When faced with the clinical challenge of a patient whose diabetes is not controlled, it is obvious with whom the blame lies. After all, we have had years of education directed at mastering disease management. We have brought this training to bear for the benefit of the patient to prevent suffering and forestall death. So, of course it is the patient’s fault!

Throughout my years of working with medical residents, their frustration was palpable whenever they worked with patients who, despite their best advice, seemed to return for follow-up in worse shape than during the initial encounter. “She just won’t lose weight,” “He doesn’t exercise,” and “I doubt that he takes his meds” were frequent refrains. These were obviously patient responsibilities; if we told them to do something, it was incumbent on them to follow our erudite instructions.

When I was a residency director, I wanted to give new physicians an experience in patient education and, more importantly, a lesson in humility. I asked them to choose a behavior they might be willing to change for 1 month. It could be anything from not playing video games to avoiding potato chips. They were to observe and record the particular behavior for 7 days and, at the end of that week, develop a strategy for behavior change for the following month.

We did this for 5 years. Of the 40 residents who participated, only 2 were able to comply. One year, we published a letter about the exercise in a family medicine journal (1), which included a discussion about the factors that students identified as having an effect on their behavior-change efforts. In one amusing example of the role of “enablers,” one resident said a friend had convinced him to rationalize that, although he had planned to avoid cookies for the month, perhaps a Fig Newton could be considered a fruit instead of a cookie.

If these young physicians were unable to make a simple lifestyle choice for just 1 month, why should they have expected patients to successfully make a multitude of lifestyle adaptations while grappling with the realities of their disease?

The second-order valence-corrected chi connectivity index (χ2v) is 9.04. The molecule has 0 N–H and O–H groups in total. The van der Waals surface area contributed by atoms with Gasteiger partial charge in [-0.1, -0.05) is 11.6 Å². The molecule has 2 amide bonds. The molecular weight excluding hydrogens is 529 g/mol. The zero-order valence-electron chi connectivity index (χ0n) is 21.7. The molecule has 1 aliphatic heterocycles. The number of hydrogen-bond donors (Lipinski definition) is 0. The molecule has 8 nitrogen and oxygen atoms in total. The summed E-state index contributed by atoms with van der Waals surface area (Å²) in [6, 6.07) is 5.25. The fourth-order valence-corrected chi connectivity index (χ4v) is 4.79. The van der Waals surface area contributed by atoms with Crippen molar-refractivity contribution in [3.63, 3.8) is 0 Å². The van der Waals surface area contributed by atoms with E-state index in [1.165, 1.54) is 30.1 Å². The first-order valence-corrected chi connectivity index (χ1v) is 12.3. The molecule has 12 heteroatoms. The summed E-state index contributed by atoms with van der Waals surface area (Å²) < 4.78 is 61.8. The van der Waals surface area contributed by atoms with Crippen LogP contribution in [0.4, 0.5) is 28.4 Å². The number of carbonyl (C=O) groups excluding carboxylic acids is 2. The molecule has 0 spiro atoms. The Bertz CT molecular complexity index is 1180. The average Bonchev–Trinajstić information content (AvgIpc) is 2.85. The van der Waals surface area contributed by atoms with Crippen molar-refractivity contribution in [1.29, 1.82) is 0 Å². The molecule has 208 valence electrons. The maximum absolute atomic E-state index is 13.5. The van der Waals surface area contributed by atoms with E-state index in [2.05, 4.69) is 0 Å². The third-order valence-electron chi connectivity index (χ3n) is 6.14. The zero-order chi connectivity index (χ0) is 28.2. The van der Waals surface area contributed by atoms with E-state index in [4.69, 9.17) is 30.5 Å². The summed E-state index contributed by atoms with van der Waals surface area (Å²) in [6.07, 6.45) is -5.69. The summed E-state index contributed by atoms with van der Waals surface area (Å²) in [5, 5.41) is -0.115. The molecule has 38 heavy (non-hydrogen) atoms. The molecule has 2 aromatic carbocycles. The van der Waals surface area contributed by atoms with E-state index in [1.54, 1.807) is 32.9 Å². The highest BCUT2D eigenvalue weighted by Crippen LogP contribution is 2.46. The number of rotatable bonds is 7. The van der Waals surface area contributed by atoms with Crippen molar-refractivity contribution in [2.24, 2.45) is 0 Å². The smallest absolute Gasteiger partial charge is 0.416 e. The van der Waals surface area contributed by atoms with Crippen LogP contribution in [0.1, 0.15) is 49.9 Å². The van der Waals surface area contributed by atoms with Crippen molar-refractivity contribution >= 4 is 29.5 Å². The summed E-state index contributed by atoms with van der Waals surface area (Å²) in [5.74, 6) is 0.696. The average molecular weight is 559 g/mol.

We ask so much of our patients. We should check in with them regularly regarding their understanding of diabetes and their willingness to make the necessary changes to improve their health. Behavior modification is a challenge in the best of circumstances, and our patients’ agendas might be quite different from our own. Add to that the numerous cultural, family, and personal considerations that come to bear on all of our daily lives, and you’ll discover that patients face a complex decision tree.

I have a slide that I use at some of my lectures that features a short comic strip with a physician sitting behind his desk “counseling” a patient. In the first frame, the doctor says, “Your lifestyle is killing you. You need to eat better, stop smoking, and get plenty of rest.” The next frame shows the patient concerned. The doctor continues, “Start an exercise program, learn how to manage stress, and take your medicines.” At this point, the patient stands up and thanks the caring physician. The thought bubble over his head as he is leaving says, “Man, I have got to find another doctor!” The point is that patients don’t necessarily share with us their understanding of diabetes or their thoughts about what they are willing to address.

Perhaps it is not always the patient’s fault. Perhaps we can take some responsibility when our patients are not reaching their goals. Did we really assess their willingness and ability to change? Were our recommendations realistic? Would trying to modify just one risk factor with the person to achieve some success be a better strategy? Can a change in diet be accomplished on a gradient, perhaps starting with just the single step of cutting down on sodas?

Validating even the smallest positive changes can give patients a win and propel them on to greater successes. The prospect of never eating ice cream again might lead many people to abandon their diet altogether. Therefore, I give patients permission to “cheat” one day per week. That way, a more spartan lifestyle may seem more bearable on the rest of the days.

We are all human, and, as providers, we are not perfect in our lifestyle choices either. We all ration-alize why we ate that large dessert or didn’t go to the gym. After all, there is fruit in a Fig Newton, right?

No potential conflicts of interest relevant to this article were reported.

Behavior modification for family practice residents [Letter]
Fam Med
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